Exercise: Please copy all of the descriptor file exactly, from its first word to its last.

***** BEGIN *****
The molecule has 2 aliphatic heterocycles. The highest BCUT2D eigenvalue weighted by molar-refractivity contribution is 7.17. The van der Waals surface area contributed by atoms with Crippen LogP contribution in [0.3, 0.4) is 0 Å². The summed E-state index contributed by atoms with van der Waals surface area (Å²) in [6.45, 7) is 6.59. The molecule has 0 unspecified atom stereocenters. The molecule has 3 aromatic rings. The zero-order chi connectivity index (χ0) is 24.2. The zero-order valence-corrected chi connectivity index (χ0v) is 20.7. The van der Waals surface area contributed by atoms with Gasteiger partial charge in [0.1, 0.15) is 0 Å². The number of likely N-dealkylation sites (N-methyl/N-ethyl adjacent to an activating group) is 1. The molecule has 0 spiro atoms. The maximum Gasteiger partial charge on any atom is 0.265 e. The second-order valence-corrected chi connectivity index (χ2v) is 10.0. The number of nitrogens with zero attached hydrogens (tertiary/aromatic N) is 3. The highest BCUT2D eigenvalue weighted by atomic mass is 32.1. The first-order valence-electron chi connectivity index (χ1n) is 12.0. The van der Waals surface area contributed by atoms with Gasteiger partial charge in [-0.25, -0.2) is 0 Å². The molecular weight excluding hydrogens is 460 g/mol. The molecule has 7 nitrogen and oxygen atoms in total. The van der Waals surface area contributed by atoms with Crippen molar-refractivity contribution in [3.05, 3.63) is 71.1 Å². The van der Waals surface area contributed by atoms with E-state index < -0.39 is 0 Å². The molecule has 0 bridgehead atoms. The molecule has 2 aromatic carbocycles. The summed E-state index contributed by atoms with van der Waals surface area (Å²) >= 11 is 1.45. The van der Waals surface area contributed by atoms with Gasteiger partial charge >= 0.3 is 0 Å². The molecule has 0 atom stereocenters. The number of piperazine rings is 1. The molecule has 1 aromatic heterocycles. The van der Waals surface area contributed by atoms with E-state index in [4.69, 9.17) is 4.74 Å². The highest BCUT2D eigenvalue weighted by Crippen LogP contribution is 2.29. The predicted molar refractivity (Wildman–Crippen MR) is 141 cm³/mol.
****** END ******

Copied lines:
The molecule has 2 aliphatic heterocycles. The highest BCUT2D eigenvalue weighted by molar-refractivity contribution is 7.17. The van der Waals surface area contributed by atoms with Crippen LogP contribution in [0.3, 0.4) is 0 Å². The summed E-state index contributed by atoms with van der Waals surface area (Å²) in [6.45, 7) is 6.59. The molecule has 0 unspecified atom stereocenters. The molecule has 3 aromatic rings. The zero-order chi connectivity index (χ0) is 24.2. The zero-order valence-corrected chi connectivity index (χ0v) is 20.7. The van der Waals surface area contributed by atoms with Gasteiger partial charge in [0.1, 0.15) is 0 Å². The number of likely N-dealkylation sites (N-methyl/N-ethyl adjacent to an activating group) is 1. The molecule has 0 spiro atoms. The maximum Gasteiger partial charge on any atom is 0.265 e. The second-order valence-corrected chi connectivity index (χ2v) is 10.0. The number of nitrogens with zero attached hydrogens (tertiary/aromatic N) is 3. The highest BCUT2D eigenvalue weighted by atomic mass is 32.1. The first-order valence-electron chi connectivity index (χ1n) is 12.0. The van der Waals surface area contributed by atoms with Gasteiger partial charge in [-0.25, -0.2) is 0 Å². The molecular weight excluding hydrogens is 460 g/mol. The molecule has 7 nitrogen and oxygen atoms in total. The van der Waals surface area contributed by atoms with Crippen molar-refractivity contribution in [3.05, 3.63) is 71.1 Å². The van der Waals surface area contributed by atoms with E-state index < -0.39 is 0 Å². The molecule has 0 bridgehead atoms. The molecule has 2 aromatic carbocycles. The summed E-state index contributed by atoms with van der Waals surface area (Å²) >= 11 is 1.45. The van der Waals surface area contributed by atoms with Gasteiger partial charge >= 0.3 is 0 Å². The molecule has 0 atom stereocenters. The number of piperazine rings is 1. The molecule has 1 aromatic heterocycles. The van der Waals surface area contributed by atoms with E-state index in [4.69, 9.17) is 4.74 Å². The highest BCUT2D eigenvalue weighted by Crippen LogP contribution is 2.29. The predicted molar refractivity (Wildman–Crippen MR) is 141 cm³/mol.